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CYNICS, SKEPTICS, STOICS and EPICUREANS (1 of 4)

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Cynics, Skeptics, Stoics and Epicureans

The Cynics Antisthenes and Diogenes | Greek Skeptics from Pyrrho to Arcesilaus | Stoics, the Precursors to Christianity | Epicurus (Jefferson's Favorite)

The Cynics Antisthenes and Diogenes

The founder of Cynicism is said to be Antisthenes, who was about forty when he watched Athens defeated in the Peloponnesian War. He was a former student of Socrates, and he witnessed the execution of Socrates. Like Plato, Antisthenes was disgusted with the world around him. He stopped hanging out with fellow aristocrats who were his disciples, and he was tired of what he saw as worthless quibbling among philosophers – a view that separated himself from Plato. But like Plato he continued to see himself as one of those who had something worthwhile to say. It was always others who were the babblers.

Antisthenes had been genuinely philosophical. He rejected Plato's way of thinking also regarding abstractions versus specifics. He is reported to have said that "A horse [a specific] I can see, but horsehood [an abstraction] I cannot see."

Giving up philosophical quibbles as he matured, Antisthenes left the company of aristocrats and took on the appearance of a commoner. He left the company of other philosophers to lecture people in market places in a manner he thought they could understand. He told people that virtue demanded withdrawal from involvement with a world that was immoral and corrupt. He sought to promote simple goodness. He has been described as believing luxury and comfort to be despicable and that one must be hardworking and virtuous to be happy.

A few alleged quotes of his are:

The most useful learning is unlearning what is not true.
An investigation into the meaning of words is the beginning of an education.
As iron is eaten by rust, so too are those who envy eaten up by their passion.

Antisthenes became famous, and one of his disciples is thought to have been Diogenes of Sinope (a town on the Black Sea). Diogenes disliked his father's profession: money changing. It is also said that his father minted coins for a living and that when Diogenes took to "defacement of the currency," he was banished from Sinope. He moved to Athens. There are tales about him "dogging Antisthenes' footsteps and becoming his faithful hound," but scholars are not certain the two men ever met. Diogenes, at any rate, rejected chasing after wealth and found virtue in having few or no possessions. He rejected fame and honor, but his demonstrations of asceticism were so novel to his fellow Greeks that it attracted attention, and some Greeks came to think of his behavior as the product of wisdom. His lifestyle was thought of as like that of a homeless dog, and the word "cynic" has its origin in a Greek word associated with dogs.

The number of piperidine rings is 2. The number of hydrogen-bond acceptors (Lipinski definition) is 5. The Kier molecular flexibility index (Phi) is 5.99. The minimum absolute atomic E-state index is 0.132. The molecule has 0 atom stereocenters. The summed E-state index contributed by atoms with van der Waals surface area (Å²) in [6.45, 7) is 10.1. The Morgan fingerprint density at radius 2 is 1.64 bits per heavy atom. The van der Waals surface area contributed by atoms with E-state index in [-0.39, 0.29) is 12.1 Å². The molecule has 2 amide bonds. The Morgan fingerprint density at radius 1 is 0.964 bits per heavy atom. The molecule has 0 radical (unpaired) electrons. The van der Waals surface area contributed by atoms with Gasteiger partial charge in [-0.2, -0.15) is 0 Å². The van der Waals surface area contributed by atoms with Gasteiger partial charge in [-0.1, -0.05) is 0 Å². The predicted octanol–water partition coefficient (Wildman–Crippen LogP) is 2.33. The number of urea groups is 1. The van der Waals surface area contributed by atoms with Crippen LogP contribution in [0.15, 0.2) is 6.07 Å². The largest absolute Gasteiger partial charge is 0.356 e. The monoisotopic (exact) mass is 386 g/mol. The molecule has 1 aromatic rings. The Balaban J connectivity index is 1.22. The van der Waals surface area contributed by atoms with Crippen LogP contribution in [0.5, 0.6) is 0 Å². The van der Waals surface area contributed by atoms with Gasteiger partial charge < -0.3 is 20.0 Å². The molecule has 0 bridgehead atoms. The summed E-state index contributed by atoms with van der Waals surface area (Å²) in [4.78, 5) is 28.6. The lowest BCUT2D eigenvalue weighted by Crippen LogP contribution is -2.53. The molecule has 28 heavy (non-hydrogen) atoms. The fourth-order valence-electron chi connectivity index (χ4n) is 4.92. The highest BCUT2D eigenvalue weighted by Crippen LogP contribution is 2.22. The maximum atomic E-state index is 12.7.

In his old age, his fame was enough that when a young Alexander the Great visited him, the story goes, Alexander asked Diogenes if there was any favor he wished. Diogenes replied that he wanted only that Alexander stand out of his sunlight.

Diogenes and Alexander the Great died in the same year: 323. And following the death of Alexander, a few philosophers adopted the thinking and style of Antisthenes and Diogenes. They wandered from place to place, and at town squares they discussed social conventions and simple virtues. It was with these Cynics that the word "cosmopolitan" was coined, a word used to signify that they belonged to no state. They advocated salvation from worry and conflict by what some in modern times would call dropping out. They might have been entertaining to listen to, but Cynicism would forever remain a small and barely influential movement. For most people the call to drop out made no sense: they were already barely able to feed and clothe themselves and their families. Only a few could go about without working, living off what was provided by those who labored in the fields or at other occupations.

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